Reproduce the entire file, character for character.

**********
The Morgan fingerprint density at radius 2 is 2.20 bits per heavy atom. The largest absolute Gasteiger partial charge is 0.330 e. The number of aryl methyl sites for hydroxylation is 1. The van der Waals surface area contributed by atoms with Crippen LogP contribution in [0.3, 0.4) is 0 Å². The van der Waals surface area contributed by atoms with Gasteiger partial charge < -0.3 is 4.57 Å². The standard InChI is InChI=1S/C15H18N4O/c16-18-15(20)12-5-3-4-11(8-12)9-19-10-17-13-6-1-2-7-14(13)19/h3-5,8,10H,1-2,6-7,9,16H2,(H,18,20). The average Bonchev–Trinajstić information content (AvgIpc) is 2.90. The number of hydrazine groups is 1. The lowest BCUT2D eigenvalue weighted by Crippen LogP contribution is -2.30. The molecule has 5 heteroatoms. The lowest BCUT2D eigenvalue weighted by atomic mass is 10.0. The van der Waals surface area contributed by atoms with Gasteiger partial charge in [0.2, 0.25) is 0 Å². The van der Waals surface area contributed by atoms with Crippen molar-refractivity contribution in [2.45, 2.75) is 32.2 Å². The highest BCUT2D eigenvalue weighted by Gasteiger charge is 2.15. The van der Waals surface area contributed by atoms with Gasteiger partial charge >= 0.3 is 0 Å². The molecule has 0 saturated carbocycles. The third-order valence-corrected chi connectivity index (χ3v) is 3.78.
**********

The Morgan fingerprint density at radius 2 is 2.20 bits per heavy atom. The largest absolute Gasteiger partial charge is 0.330 e. The number of aryl methyl sites for hydroxylation is 1. The van der Waals surface area contributed by atoms with Crippen LogP contribution in [0.3, 0.4) is 0 Å². The van der Waals surface area contributed by atoms with Gasteiger partial charge < -0.3 is 4.57 Å². The standard InChI is InChI=1S/C15H18N4O/c16-18-15(20)12-5-3-4-11(8-12)9-19-10-17-13-6-1-2-7-14(13)19/h3-5,8,10H,1-2,6-7,9,16H2,(H,18,20). The average Bonchev–Trinajstić information content (AvgIpc) is 2.90. The number of hydrazine groups is 1. The lowest BCUT2D eigenvalue weighted by Crippen LogP contribution is -2.30. The molecule has 5 heteroatoms. The lowest BCUT2D eigenvalue weighted by atomic mass is 10.0. The van der Waals surface area contributed by atoms with Gasteiger partial charge in [0.2, 0.25) is 0 Å². The van der Waals surface area contributed by atoms with Crippen molar-refractivity contribution in [2.45, 2.75) is 32.2 Å². The highest BCUT2D eigenvalue weighted by Gasteiger charge is 2.15. The van der Waals surface area contributed by atoms with Gasteiger partial charge >= 0.3 is 0 Å². The molecule has 0 saturated carbocycles. The third-order valence-corrected chi connectivity index (χ3v) is 3.78.